Rights experts issue call for media protection in Press Freedom Day declaration
Human rights experts from around the world have joined together to call for greater media protection and to end attacks on journalists.
Their appeal comes in a joint declaration issued on Wednesday, ahead of World Press Freedom Day, marked on 3 May.
It highlights growing threats to media independence and diversity worldwide, particularly those affecting digital outlets.
David Kaye, the UN Special Rapporteur on Freedom of Expression and one of the signatories, emphasized the importance of free and independent media in bolstering democratic institutions.
He urged Governments to do more to prevent attacks on journalists.
These attacks, he said, “stem in part from increasingly irresponsible framing of journalists as ‘enemies’ by political and business leaders, but are also aimed at deterring investigative reporting in the public interest”.
The joint declaration also urges Governments to promote media independence and diversity.
It was issued by Mr. Kaye and counterparts from the Organization for Security and Co-operation in Europe, the Inter-American Commission on Human Rights, and the African Commission on Human and Peoples’ Rights.
Ninety per cent of the world breathing polluted air: WHO
The vast majority of people on the planet are breathing polluted air, according to new data from the World Health Organization (WHO).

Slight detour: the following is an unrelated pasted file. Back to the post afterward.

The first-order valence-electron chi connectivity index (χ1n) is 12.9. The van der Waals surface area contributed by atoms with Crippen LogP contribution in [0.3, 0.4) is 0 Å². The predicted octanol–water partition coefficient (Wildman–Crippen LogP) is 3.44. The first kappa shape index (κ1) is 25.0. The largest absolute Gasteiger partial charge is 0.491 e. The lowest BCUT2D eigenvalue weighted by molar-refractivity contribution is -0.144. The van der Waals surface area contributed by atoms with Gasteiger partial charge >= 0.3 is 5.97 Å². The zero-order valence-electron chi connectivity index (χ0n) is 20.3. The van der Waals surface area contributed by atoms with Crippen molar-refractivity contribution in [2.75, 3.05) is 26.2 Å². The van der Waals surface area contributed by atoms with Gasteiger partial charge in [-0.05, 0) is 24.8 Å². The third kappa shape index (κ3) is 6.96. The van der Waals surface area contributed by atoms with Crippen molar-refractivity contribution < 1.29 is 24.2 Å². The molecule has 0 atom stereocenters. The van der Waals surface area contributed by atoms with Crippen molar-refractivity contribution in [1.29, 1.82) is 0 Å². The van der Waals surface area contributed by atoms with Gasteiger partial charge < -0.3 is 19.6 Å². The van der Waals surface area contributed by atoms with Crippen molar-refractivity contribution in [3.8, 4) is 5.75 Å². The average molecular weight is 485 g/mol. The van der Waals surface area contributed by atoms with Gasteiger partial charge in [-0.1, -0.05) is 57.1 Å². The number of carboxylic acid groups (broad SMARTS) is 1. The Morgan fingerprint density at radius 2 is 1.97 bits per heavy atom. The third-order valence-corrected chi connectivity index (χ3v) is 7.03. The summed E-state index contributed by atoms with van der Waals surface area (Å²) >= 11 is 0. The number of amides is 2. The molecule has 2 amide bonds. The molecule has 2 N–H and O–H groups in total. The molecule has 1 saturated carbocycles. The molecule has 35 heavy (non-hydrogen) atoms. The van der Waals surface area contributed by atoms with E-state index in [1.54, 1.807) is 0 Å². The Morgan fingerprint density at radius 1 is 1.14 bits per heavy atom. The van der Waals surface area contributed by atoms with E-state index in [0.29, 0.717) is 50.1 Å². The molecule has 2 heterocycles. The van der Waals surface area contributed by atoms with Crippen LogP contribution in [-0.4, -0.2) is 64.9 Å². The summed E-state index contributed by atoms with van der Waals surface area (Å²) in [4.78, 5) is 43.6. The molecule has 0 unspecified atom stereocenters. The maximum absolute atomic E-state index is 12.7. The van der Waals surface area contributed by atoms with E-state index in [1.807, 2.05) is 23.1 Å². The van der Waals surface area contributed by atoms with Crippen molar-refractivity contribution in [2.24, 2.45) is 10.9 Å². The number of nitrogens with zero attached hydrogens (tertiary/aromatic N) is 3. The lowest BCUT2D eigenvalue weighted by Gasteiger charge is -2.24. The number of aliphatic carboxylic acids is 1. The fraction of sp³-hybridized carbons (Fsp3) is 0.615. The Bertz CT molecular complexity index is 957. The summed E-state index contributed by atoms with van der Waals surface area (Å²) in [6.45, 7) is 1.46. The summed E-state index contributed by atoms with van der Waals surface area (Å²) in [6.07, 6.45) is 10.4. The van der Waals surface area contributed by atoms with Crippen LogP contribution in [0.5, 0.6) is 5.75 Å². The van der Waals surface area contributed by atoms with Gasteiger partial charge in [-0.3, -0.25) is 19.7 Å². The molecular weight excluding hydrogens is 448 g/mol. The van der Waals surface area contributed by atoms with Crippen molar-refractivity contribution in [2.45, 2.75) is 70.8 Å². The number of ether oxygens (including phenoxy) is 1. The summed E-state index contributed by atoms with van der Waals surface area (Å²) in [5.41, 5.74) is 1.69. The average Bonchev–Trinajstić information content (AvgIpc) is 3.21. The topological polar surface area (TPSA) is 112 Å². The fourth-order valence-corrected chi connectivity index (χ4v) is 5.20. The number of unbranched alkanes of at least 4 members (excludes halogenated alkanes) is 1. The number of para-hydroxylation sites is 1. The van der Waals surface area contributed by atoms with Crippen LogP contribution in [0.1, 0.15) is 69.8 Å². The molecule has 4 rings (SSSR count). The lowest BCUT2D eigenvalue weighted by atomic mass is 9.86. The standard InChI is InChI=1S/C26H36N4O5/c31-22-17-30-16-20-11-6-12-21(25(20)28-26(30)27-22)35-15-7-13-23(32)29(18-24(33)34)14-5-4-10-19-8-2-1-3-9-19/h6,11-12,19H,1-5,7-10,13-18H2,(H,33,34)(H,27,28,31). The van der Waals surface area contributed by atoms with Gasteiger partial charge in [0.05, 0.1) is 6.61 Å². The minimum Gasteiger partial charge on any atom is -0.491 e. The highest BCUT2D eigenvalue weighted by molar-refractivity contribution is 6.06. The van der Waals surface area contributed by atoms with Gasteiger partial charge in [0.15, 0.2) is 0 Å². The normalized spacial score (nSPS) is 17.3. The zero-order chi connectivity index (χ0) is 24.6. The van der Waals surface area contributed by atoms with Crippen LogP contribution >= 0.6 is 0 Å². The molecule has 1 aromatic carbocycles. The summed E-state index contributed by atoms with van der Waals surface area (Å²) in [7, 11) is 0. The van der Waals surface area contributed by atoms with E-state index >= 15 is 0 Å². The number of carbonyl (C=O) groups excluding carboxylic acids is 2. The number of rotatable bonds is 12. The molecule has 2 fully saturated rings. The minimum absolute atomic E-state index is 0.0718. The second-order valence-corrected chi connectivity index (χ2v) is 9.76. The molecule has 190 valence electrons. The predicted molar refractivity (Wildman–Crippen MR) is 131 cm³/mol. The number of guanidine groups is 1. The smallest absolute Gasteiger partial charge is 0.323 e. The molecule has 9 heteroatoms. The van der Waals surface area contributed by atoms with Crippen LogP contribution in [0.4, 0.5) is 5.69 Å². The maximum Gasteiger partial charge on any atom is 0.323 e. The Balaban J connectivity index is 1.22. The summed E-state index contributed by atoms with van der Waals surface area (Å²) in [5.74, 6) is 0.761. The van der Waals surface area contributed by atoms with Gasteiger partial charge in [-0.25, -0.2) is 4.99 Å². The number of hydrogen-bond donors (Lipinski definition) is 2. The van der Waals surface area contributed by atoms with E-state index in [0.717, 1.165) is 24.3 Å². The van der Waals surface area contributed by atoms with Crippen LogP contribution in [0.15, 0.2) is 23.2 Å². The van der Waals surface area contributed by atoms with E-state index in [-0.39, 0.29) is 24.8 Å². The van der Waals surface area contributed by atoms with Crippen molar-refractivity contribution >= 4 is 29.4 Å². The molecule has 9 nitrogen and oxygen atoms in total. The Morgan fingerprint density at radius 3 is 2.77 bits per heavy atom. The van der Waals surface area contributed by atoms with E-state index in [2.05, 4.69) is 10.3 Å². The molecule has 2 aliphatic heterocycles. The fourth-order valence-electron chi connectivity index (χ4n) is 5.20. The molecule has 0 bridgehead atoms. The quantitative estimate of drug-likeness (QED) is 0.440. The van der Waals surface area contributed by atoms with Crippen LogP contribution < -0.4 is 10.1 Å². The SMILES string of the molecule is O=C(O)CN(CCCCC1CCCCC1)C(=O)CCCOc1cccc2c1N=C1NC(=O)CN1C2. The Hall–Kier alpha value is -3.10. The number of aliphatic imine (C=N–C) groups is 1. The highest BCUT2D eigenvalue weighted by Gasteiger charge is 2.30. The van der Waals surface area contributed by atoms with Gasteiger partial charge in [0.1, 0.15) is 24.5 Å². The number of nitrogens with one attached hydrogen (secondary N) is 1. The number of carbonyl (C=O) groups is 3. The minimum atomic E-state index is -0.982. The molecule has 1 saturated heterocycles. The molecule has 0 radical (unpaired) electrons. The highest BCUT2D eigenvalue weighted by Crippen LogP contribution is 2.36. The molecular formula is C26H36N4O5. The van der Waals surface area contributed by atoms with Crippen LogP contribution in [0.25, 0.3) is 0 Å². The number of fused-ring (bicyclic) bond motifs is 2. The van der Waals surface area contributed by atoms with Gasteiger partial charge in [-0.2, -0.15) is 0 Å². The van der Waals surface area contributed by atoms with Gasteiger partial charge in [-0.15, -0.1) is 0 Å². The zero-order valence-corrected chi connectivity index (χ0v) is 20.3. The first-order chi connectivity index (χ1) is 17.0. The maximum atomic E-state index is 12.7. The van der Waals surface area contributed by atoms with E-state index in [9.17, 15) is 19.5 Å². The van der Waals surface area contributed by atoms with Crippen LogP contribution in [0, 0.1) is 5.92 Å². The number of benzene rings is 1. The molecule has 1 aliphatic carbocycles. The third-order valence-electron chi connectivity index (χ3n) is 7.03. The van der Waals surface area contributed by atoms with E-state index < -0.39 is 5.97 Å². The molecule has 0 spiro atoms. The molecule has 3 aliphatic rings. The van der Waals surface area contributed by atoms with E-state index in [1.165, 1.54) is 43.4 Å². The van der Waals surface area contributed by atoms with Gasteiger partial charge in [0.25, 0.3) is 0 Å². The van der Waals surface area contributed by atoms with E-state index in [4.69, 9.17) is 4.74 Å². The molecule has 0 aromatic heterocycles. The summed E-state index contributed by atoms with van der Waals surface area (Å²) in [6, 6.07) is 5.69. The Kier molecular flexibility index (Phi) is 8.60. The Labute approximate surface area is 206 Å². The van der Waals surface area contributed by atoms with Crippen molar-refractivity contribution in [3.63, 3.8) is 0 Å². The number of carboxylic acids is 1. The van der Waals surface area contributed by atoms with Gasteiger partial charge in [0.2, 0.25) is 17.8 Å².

The UN agency estimates 9 out of 10 people worldwide live in areas with high levels of air pollution, resulting in approximately 7 million deaths each year from diseases such as stroke, heart disease, lung cancer and pneumonia.
Most of these deaths occur in low- and middle-income countries, mainly in Asia and Africa.
However, WHO said countries are increasingly taking action.
More than 4,300 cities are now part of its database that collects information on air quality worldwide.
The agency also reports “positive progress” in some urban areas, for example Mexico City, which plans to move to soot-free buses and ban diesel cars by 2025.
Affordable vitamin A supplements could save millions of young lives: UNICEF
A simple and affordable solution could protect more than 140 million children worldwide from being at greater risk of illness, hearing loss, blindness and death, the UN Children’s Fund (UNICEF) said on Wednesday.
The agency has launched a report that calls on Governments to reach all children with life-saving vitamin A supplements which boost the immune system, providing protection against potentially fatal diseases such as measles and diarrhoea.
The cost: as little as two cents a dose.
Although two doses of vitamin A each year can save lives, UNICEF reports only about half of the children in the Pacific region have access to these supplements.
Sheldon Yett, the agency’s representative in the Pacific, lamented that too many children there “are missing out on a low-cost, high-impact health intervention, which not only helps children to survive, but thrive”.
In the region, vitamin A supplements are traditionally delivered through routine health centre visits, but many children on remote islands miss out.
UNICEF warns that the lack of vitamin A supplementation globally represents “a severe blow” to efforts to drive down child mortality.
The report also calls for building stronger health systems to ensure regular and equitable delivery of services, in addition to tracking all children through better use of health cards.